However, I think that governments should be more involved in building networks, and in terms of providing the underlying baseline infrastructure or intervening in making this market more competitive so that others can build networks where mobile network operators don’t see a commercial benefit of doing so.

Do you think governments might get behind the idea of Silicon Valley paying funding it because they don’t want to necessarily want to fund it themselves, plus as it stands they get a lot of money from the auctions?

I know the Spanish market quite well, which is a very well connected market in terms of the fibre infrastructure. I think the Spanish government has put a lot of effort into facilitating that and helping the fibre network to grow, and it’s a really good market to see how easy it was to grow the network in terms of fibre infrastructure. I just think that the lobby is too strong. And also [there is] the old way of doing politics of ‘my good friend here wants this I’m going to back it up’ instead of being completely neutral and impartial. I mean, how are we going to Silicon Valley and asking them for money? I don’t think it’s going to happen.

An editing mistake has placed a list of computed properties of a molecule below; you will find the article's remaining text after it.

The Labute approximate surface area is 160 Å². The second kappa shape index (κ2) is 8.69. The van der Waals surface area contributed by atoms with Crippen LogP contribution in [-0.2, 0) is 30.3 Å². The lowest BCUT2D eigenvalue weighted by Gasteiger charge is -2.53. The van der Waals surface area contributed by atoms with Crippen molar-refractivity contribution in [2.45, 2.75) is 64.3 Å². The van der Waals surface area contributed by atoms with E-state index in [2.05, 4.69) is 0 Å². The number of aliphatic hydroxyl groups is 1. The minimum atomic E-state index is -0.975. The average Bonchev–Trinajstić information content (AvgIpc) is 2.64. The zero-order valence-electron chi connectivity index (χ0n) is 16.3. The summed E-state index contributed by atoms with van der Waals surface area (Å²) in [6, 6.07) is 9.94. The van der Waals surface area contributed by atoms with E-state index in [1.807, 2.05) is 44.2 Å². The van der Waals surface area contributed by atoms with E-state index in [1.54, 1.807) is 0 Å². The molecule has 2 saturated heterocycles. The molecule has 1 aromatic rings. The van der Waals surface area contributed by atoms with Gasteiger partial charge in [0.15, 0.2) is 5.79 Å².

How are we going to Silicon Valley and asking them for money? I don’t think it’s going to happen.

And assuming Google, Facebook, or Netflix aren’t going to be convinced by arguments being made, what is being suggested be done? Are they suggesting that these firms should be legally forced to pay this money?